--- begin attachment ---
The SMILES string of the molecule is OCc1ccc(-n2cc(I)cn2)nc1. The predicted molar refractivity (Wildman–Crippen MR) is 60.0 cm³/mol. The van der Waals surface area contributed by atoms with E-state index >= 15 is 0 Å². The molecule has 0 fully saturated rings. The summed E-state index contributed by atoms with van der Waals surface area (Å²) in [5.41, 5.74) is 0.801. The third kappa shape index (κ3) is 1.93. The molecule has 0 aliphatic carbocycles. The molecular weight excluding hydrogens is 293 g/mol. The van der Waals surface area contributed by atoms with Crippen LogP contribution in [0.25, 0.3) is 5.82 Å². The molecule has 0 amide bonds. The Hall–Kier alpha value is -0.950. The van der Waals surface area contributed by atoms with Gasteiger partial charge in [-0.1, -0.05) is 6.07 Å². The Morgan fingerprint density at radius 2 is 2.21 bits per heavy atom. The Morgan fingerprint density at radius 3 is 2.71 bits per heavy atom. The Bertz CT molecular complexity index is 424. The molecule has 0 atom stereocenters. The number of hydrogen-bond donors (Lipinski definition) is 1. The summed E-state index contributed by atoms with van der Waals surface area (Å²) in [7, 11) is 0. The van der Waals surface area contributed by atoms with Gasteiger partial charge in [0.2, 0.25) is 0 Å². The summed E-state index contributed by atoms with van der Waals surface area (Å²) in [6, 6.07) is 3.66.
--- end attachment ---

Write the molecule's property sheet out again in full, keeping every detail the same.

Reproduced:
The SMILES string of the molecule is OCc1ccc(-n2cc(I)cn2)nc1. The predicted molar refractivity (Wildman–Crippen MR) is 60.0 cm³/mol. The van der Waals surface area contributed by atoms with E-state index >= 15 is 0 Å². The molecule has 0 fully saturated rings. The summed E-state index contributed by atoms with van der Waals surface area (Å²) in [5.41, 5.74) is 0.801. The third kappa shape index (κ3) is 1.93. The molecule has 0 aliphatic carbocycles. The molecular weight excluding hydrogens is 293 g/mol. The van der Waals surface area contributed by atoms with Crippen LogP contribution in [0.25, 0.3) is 5.82 Å². The molecule has 0 amide bonds. The Hall–Kier alpha value is -0.950. The van der Waals surface area contributed by atoms with Gasteiger partial charge in [-0.1, -0.05) is 6.07 Å². The Morgan fingerprint density at radius 2 is 2.21 bits per heavy atom. The Morgan fingerprint density at radius 3 is 2.71 bits per heavy atom. The Bertz CT molecular complexity index is 424. The molecule has 0 atom stereocenters. The number of hydrogen-bond donors (Lipinski definition) is 1. The summed E-state index contributed by atoms with van der Waals surface area (Å²) in [7, 11) is 0. The van der Waals surface area contributed by atoms with Gasteiger partial charge in [0.2, 0.25) is 0 Å². The summed E-state index contributed by atoms with van der Waals surface area (Å²) in [6, 6.07) is 3.66.